|Classic Review: Tarot - Stigmata|
Label: Bluelight Records
Year released: 1995
Genre: Power Metal
Review online: December 11, 2008
Reviewed by: Larry Griffin
Rated 4.2/5 (84%) (10 Votes)
Of all of Tarot's albums from the 90s - To Live Forever, Stigmata and For the Glory of Nothing - this is the best one, being more consistent and interesting than the ones sandwiching it on both sides. Now, if you want to know why this is the case...well, your guess is as good as mine; I don't know why a band would make two flawed albums with a better one in-between...but that's beside the point. Stigmata, like every other Tarot album, has a few stellar cuts and a few lackluster ones with a lot of decent ones mixed in, but the point is that it's still the best album these Finnish Metal maestros put out in the 90s, boasting a tight, well constructed set of melodic, catchy firecrackers for your consumption - and it is quite delicious and rewarding, at that.
First off, Marco's vocals are as clear and powerful as they ever have been, although I would actually say I like them better than on past albums, as the production here puts him right at the front of the mix, and his pristine higher ranges sound great. The guitar-work is less Dio-influenced this time, and it generally follows a pattern that I would describe as a prototypical version of what would come to be known as the modern Power Metal sound, with cleaner, less frantic riffs and longer solos. The keyboards are also very prominent on this album, and in fact, they would never be quite this prominent in Tarot's music ever again. Their hypnotic, majestic melodies back up the crunchy riffs with style and class to boot. Not many bands were playing with keys like this back in 1995! This whole album is very mature, and it sounds like the band is comfortable with their sound here, which is always nice. There are hints of Prog here, and they do this justice - clearly the band was too creative and interesting to spend their entire career bashing out simplistic songs like "Pharao"!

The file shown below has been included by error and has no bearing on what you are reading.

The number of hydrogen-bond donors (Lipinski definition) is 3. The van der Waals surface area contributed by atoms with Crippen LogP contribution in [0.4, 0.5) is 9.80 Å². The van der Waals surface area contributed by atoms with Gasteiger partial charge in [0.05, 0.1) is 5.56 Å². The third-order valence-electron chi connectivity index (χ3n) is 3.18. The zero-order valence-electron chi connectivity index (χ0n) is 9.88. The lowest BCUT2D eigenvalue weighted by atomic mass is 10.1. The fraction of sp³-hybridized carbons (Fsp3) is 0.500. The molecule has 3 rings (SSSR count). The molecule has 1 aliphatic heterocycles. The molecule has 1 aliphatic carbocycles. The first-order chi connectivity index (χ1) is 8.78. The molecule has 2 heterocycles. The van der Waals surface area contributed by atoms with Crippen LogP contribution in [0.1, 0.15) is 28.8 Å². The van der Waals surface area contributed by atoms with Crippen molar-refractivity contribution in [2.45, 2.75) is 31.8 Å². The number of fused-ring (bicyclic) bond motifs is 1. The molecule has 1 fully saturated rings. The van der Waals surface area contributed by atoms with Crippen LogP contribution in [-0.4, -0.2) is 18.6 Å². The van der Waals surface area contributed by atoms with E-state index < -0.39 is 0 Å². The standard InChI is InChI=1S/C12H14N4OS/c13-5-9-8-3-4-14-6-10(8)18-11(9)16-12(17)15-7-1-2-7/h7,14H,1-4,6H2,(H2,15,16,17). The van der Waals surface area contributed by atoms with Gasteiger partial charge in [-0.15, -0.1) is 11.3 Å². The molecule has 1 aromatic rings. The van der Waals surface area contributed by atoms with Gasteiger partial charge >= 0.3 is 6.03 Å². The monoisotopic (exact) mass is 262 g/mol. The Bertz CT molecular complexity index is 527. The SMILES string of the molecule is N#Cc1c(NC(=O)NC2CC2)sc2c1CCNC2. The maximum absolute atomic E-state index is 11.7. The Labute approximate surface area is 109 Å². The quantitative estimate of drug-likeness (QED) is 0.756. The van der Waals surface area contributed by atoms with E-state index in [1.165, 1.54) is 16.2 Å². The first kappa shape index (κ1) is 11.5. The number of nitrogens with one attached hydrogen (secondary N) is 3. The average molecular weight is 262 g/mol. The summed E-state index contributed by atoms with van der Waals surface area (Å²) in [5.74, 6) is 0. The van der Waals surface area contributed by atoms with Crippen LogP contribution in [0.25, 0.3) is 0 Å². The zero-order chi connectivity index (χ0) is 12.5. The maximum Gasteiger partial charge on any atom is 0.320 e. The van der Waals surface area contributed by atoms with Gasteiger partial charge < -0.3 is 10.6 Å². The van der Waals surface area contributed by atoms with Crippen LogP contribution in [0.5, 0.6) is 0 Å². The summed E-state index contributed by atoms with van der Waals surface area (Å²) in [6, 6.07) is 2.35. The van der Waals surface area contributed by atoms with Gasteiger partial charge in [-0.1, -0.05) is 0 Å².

The songs themselves are not quite as youthful and brash as those on the previous three albums, aside from rattling opener "Angels of Pain" and high-speed cooker "Race the Light," which is one of the weaker songs here anyway. Of the rest, "E.T.I." is by far the best; a long, mid-paced number with a heavy Sabbathine riff backed up by the ethereal synths, as well as a huge, anthemic and complex chorus that will stay in your head for a while. The title track is also very good, more proggy and intricate than you would expect from this band, with a gamut of time changes and keyboard/guitar inter-plays that will make Dream Theater fans happy - but don't get me wrong, this song is still Tarot to the core. The atmospheric "State of Grace" is surely an oddity for them, but that isn't to say it's a wasted effort. The melodic, catchy duo of "Shades in Glass" and "As One" provides enough hooks to fill the grand canyon, too, with the former having one of Marco's more ambitious vocal performances, and the latter knocking your teeth out with crystalline synths and masterful articulation. "The Teeth" might seem unimpressive at first gander, but it is actually quite a tight and biting affair, filled with subtle melodies and a sterling vocal performance. Only the short ballad "Sleepless" remains entirely unmemorable, merely for the fact that it is so much shorter and quieter than the rest of this album.
As a whole, this is one of Tarot's best albums, and while it is not as immediately gratifying as the three that came after it, Stigmata is an intense and quite marvelous affair that you would do well to pick up if you are a fan of catchy melodic Metal as I am. This is a powerful statement of the '90s underground, so go get it right now. Recommended.
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